He Will Not Win the War (Part 2 – Ezra 4)

FPCNorwayEzra: Building the House of God, Sermons

God is faithful to you in affliction. Satan’s own battle plans will end up serving for your victorious good. God is sovereign over all of it. He is always in control. Let that great news give hope to your soul and strength to your limbs so that you can stand firm in the day of spiritual battle.

He Will Not Win the War

Rev. Matthew J. Stanghelle
January 26, 2020

The devil is a bully, a thief and a liar. His perpetual business is to pound God’s people into total submission. Satan will do anything to stop God’s people from doing their God-given work. He uses fraud to lead them astray, and he uses force to drive them away. Always, he is about this business, and we saw him use these means with great success in Ezra 4.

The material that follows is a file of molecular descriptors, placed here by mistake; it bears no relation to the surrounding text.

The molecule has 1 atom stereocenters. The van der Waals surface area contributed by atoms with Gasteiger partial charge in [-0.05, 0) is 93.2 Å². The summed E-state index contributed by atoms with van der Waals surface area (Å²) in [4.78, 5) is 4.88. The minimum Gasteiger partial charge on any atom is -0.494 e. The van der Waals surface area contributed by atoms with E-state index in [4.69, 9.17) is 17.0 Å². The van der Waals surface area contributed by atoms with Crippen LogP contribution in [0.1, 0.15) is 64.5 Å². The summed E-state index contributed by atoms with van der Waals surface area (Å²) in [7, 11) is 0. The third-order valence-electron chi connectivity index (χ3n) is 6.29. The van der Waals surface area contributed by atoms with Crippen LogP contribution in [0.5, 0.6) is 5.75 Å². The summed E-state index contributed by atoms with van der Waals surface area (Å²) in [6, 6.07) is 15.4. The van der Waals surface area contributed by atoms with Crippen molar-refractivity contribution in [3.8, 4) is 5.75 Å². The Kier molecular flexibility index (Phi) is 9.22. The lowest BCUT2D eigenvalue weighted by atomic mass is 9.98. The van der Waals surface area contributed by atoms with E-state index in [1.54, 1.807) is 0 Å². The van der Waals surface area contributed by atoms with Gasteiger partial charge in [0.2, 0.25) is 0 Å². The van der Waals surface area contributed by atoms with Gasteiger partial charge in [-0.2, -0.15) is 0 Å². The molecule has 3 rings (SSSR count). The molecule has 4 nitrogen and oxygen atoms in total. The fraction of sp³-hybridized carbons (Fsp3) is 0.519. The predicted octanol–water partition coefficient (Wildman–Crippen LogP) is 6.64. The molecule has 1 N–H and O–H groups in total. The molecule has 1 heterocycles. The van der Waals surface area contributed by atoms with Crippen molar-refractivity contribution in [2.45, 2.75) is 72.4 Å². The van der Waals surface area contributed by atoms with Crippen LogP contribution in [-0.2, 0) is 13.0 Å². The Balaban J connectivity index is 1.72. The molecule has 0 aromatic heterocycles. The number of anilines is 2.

However, we also saw that while Satan may win occasional battles, he will not win the war. God will deliver the decisive blow and bring ruin upon our enemy. This glorious hope is guaranteed in the person and work of Christ. He delivered us by his own blood. And he will come again, in power and glory, to afflict vengeance on those who have afflicted us (2 Thess. 1:5-10).

But while we remain on this earth—this enemy-occupied territory—Satan will continue to do all that he can to stop the mission. As we see in Ezra 4, long after the second temple is built, the enemy continues to work away at God’s people and his holy city. He continues to slander God’s people and turn the world against them.